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Showing 281 – 300 of 4010

​The Argentina Union Conference constitutes an administrative unit of the Seventh-day Adventist Church within the South American Division. It oversees the work of the Adventist Church in the Argentine Republic.

Keith Argraves was an American Seventh-day Adventist who gained fame among Adventists church members during World War II as a medic in the United States Army’s 509th Parachute Infantry Regiment and for surviving internment as a prisoner of war in Italy and Germany.

José Antonio Argueta Pérez was a layman, master guide, youth leader, church builder, and community worker.

​Rufino Serapio Arismendi was an important figure in the expansion of the Adventist message among the indigenous people of the territory of Gran Sabana during the twentieth century. He served as a pastor and administrator in the Colombo-Venezuela Union Mission.

Arizona Conference Corporation is a church administrative unit in the Pacific Union Conference of Seventh-day Adventists.

The Arkansas-Louisiana Conference is an administrative unit of the Seventh-day Adventist Church in the Southwestern Union Conference.

​James Awurade Miezah Arloo was one of the first seven ministers ordained in the Seventh-day Adventist Church in Ghana, and one of the pioneering Adventist workers in the country.

The first Adventist congregations were formed in Armenia by the end of the 19th century.

Armenian Field is part of the Euro-Asia Division of the General Conference of Seventh-day Adventists. Armenian Field was organized in 2001, and reorganized in 2020. Its headquarters is located in Yerevan, Armenia.

Mary Mortensen Tripp Armitage was a Bible worker, foster mother to Ellen White’s granddaughters, and pioneer missionary to Africa.

​Frank Benjamin Armitage was an Adventist minister and missionary in Africa.

Albert Armstrong was a pioneering evangelist and pastor in Great Britain, where he served for 56 years.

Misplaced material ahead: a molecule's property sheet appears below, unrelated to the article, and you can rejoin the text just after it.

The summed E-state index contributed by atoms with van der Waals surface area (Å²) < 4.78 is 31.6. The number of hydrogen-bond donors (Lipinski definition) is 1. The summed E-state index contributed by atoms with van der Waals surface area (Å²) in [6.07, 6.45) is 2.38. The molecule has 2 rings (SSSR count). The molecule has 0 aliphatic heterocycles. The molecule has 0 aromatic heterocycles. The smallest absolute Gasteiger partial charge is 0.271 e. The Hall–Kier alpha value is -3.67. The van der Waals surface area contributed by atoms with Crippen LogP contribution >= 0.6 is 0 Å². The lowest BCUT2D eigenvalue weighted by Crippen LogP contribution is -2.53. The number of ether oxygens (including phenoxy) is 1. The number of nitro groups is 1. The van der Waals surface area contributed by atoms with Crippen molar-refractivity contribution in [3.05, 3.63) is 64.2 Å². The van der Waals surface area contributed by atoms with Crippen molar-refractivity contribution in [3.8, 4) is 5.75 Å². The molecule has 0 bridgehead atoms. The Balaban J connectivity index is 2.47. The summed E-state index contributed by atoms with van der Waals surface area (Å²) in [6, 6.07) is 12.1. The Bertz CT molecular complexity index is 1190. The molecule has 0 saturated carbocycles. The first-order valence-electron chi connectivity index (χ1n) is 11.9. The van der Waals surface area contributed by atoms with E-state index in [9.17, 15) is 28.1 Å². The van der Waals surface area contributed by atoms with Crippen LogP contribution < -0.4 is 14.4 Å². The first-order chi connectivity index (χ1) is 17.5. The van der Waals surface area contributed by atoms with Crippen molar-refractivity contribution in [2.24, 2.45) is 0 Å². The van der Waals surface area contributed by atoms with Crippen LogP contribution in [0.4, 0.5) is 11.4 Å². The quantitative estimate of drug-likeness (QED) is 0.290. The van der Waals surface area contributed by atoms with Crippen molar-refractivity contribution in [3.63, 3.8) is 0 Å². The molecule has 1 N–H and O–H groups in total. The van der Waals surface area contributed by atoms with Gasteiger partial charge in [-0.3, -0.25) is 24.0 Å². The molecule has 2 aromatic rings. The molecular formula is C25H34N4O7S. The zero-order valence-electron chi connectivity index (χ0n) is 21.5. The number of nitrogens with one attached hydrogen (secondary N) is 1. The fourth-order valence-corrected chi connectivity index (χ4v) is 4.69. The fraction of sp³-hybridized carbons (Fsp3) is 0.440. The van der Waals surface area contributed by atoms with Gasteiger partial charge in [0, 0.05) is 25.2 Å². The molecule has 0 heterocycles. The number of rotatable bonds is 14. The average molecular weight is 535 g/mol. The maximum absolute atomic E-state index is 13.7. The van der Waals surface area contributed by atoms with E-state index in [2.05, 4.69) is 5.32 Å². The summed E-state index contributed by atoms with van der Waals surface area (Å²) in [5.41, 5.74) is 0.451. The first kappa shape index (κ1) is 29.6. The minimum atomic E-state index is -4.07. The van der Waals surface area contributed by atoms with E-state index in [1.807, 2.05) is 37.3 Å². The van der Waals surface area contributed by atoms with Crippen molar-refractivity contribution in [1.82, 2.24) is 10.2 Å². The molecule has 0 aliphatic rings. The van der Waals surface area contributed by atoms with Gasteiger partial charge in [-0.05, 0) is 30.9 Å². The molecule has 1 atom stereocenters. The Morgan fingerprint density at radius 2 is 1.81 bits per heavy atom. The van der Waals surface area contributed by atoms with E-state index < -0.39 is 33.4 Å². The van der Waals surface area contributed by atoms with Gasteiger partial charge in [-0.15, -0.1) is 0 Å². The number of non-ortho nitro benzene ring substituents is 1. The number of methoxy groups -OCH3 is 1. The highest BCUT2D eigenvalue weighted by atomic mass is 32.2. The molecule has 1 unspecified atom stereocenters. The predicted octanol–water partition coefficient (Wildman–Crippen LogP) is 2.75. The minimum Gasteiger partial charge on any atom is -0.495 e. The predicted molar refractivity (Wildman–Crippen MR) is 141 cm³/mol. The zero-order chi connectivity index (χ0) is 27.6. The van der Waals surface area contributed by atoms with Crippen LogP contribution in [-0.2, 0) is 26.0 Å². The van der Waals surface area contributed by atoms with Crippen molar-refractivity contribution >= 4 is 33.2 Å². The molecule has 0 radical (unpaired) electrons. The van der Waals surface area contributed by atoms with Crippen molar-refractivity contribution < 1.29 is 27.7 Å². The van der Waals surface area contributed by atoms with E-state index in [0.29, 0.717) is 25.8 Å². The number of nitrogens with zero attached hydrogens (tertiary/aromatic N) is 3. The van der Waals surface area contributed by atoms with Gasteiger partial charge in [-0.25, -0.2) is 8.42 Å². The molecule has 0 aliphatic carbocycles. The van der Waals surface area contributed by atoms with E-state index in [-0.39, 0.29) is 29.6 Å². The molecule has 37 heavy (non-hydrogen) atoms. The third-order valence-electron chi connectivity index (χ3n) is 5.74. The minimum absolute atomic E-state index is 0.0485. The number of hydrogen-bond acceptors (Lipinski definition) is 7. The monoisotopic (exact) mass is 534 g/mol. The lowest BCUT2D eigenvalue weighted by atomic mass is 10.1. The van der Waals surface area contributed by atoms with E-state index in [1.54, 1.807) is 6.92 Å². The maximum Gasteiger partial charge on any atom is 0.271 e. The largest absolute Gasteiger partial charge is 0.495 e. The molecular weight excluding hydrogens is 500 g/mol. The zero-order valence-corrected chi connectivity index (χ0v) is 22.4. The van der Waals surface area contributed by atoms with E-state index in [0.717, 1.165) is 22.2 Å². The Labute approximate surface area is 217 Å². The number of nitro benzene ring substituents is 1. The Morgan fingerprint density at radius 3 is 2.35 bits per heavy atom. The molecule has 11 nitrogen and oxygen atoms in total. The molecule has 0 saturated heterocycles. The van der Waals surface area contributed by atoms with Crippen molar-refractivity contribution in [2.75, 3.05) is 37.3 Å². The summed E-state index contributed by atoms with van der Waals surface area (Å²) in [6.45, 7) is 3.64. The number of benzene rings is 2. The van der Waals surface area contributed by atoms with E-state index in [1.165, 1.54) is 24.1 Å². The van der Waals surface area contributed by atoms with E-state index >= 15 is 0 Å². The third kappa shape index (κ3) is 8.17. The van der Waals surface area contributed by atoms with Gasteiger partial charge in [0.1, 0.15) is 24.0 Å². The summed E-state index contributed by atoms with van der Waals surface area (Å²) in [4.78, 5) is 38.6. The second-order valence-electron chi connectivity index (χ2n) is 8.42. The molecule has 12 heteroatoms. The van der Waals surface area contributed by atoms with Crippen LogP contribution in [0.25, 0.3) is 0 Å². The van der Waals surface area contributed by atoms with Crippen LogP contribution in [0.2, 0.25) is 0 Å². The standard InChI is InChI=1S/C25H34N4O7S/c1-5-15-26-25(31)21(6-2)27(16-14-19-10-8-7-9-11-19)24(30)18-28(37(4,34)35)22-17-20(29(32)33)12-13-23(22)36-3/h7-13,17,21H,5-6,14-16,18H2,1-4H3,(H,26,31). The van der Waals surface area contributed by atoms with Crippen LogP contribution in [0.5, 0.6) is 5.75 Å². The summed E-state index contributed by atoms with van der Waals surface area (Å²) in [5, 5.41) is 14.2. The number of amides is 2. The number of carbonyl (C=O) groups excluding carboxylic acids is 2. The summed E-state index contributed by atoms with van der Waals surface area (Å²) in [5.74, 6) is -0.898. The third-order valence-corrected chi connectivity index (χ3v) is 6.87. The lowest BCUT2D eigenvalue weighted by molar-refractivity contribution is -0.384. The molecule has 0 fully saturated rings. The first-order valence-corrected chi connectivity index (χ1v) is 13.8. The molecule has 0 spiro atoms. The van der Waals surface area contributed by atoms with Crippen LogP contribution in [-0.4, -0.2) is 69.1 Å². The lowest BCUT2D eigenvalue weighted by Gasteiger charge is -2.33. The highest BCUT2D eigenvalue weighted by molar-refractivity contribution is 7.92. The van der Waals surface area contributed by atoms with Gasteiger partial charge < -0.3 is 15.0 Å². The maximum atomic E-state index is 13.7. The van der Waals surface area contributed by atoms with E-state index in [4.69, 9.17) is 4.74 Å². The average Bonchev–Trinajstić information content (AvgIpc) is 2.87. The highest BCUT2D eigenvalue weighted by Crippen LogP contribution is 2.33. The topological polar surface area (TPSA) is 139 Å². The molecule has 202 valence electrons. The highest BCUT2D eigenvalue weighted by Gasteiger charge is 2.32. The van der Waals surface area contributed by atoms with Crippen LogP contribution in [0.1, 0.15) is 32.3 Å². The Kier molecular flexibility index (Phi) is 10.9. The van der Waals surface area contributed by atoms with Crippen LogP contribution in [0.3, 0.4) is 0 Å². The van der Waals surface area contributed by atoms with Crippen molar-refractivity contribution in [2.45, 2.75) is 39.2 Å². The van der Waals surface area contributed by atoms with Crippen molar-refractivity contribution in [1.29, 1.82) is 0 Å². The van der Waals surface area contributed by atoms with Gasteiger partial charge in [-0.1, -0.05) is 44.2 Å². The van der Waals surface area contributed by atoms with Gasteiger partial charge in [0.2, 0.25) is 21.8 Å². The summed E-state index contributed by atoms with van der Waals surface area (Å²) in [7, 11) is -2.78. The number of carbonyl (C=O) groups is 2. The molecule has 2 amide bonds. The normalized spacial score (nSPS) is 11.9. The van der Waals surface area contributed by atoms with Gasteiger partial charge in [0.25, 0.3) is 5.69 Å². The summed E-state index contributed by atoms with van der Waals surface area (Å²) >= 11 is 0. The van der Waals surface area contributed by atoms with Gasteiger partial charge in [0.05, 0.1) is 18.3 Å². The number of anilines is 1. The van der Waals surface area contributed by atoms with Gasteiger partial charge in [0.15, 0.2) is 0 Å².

Herbert Walter Armstrong was a pioneering pastor in Great Britain.

​​Walter Wesley Armstrong, the grandson of one of the earliest Adventist families in the British Isles, served the church as a missionary, district pastor, and conference and union president.

​Daniel L. Arn was a pastor, enthusiastic diffuser of Adventist publications, department director, and Adventist administrator in the territory of the former Austral Union Conference (Argentina, Paraguay, and Uruguay) of the South American Division.

​Norwegian Erik Arnesen played an important role in the Church as a Bible teacher, administrator, editor, translator, author, hymn writer, and chaplain in both in Norway and Denmark. His influence on future preachers as well as the literature he produced or translated have had a lasting impact on the Church. He was blessed with a long and active life.

Gustav Arnhold’s ministry in the German communities of the former Soviet Union helped to consolidate Seventh-day Adventism in those regions. He was not deterred by persecution or challenges of opposition. He later died as an Adventist martyr leaving a legacy to remember.

David Arnold was a carpenter who accepted the Millerite message and became a stalwart early supporter of James White (1821-1881), Ellen White (1827-1915), and Joseph Bates (1792-1872). At the Arnold home there was a pivotal 1848 gathering of the nascent Sabbatarian Adventist movement.

​William Arnold was a pioneering evangelist in the Lesser Antilles and other regions of the Caribbean.

Morency Arouca, university professor, lecturer and researcher, was born June 4, 1930, in the city of Ribeirão Preto, in the state of São Paulo, Brazil.